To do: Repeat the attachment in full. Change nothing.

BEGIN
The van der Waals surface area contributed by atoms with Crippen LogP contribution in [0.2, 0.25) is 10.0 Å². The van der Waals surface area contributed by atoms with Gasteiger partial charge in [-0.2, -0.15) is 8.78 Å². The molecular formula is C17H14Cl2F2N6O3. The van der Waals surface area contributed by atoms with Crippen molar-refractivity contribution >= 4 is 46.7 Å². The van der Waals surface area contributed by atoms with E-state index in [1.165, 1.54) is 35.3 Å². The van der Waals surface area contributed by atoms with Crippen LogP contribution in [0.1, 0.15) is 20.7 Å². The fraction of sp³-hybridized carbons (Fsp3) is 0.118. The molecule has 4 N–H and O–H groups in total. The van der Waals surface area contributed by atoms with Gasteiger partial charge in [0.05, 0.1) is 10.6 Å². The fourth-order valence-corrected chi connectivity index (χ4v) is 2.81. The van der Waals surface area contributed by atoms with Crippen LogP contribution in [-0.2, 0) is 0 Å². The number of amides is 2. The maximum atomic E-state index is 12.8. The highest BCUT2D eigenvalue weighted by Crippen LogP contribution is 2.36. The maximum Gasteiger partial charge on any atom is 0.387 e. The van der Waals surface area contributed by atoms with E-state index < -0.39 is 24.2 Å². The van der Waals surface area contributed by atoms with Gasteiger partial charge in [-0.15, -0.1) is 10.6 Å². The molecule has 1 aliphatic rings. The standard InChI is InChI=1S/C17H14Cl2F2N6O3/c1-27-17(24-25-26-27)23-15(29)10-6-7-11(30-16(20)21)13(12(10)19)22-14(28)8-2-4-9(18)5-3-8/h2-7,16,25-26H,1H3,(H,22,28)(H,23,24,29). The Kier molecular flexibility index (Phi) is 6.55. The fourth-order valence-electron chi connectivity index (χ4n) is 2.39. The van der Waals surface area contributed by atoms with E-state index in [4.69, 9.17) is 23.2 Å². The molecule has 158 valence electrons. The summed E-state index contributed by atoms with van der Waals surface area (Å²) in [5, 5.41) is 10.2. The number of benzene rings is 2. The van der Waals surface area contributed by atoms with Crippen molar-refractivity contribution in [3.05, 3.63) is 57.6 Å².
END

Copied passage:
The van der Waals surface area contributed by atoms with Crippen LogP contribution in [0.2, 0.25) is 10.0 Å². The van der Waals surface area contributed by atoms with Gasteiger partial charge in [-0.2, -0.15) is 8.78 Å². The molecular formula is C17H14Cl2F2N6O3. The van der Waals surface area contributed by atoms with Crippen molar-refractivity contribution >= 4 is 46.7 Å². The van der Waals surface area contributed by atoms with E-state index in [1.165, 1.54) is 35.3 Å². The van der Waals surface area contributed by atoms with Crippen LogP contribution in [0.1, 0.15) is 20.7 Å². The fraction of sp³-hybridized carbons (Fsp3) is 0.118. The molecule has 4 N–H and O–H groups in total. The van der Waals surface area contributed by atoms with Gasteiger partial charge in [0.05, 0.1) is 10.6 Å². The fourth-order valence-corrected chi connectivity index (χ4v) is 2.81. The van der Waals surface area contributed by atoms with Crippen LogP contribution in [-0.2, 0) is 0 Å². The number of amides is 2. The maximum atomic E-state index is 12.8. The highest BCUT2D eigenvalue weighted by Crippen LogP contribution is 2.36. The maximum Gasteiger partial charge on any atom is 0.387 e. The van der Waals surface area contributed by atoms with E-state index < -0.39 is 24.2 Å². The van der Waals surface area contributed by atoms with Gasteiger partial charge in [-0.15, -0.1) is 10.6 Å². The molecule has 1 aliphatic rings. The standard InChI is InChI=1S/C17H14Cl2F2N6O3/c1-27-17(24-25-26-27)23-15(29)10-6-7-11(30-16(20)21)13(12(10)19)22-14(28)8-2-4-9(18)5-3-8/h2-7,16,25-26H,1H3,(H,22,28)(H,23,24,29). The Kier molecular flexibility index (Phi) is 6.55. The fourth-order valence-electron chi connectivity index (χ4n) is 2.39. The van der Waals surface area contributed by atoms with E-state index in [4.69, 9.17) is 23.2 Å². The molecule has 158 valence electrons. The summed E-state index contributed by atoms with van der Waals surface area (Å²) in [5, 5.41) is 10.2. The number of benzene rings is 2. The van der Waals surface area contributed by atoms with Crippen molar-refractivity contribution in [3.05, 3.63) is 57.6 Å².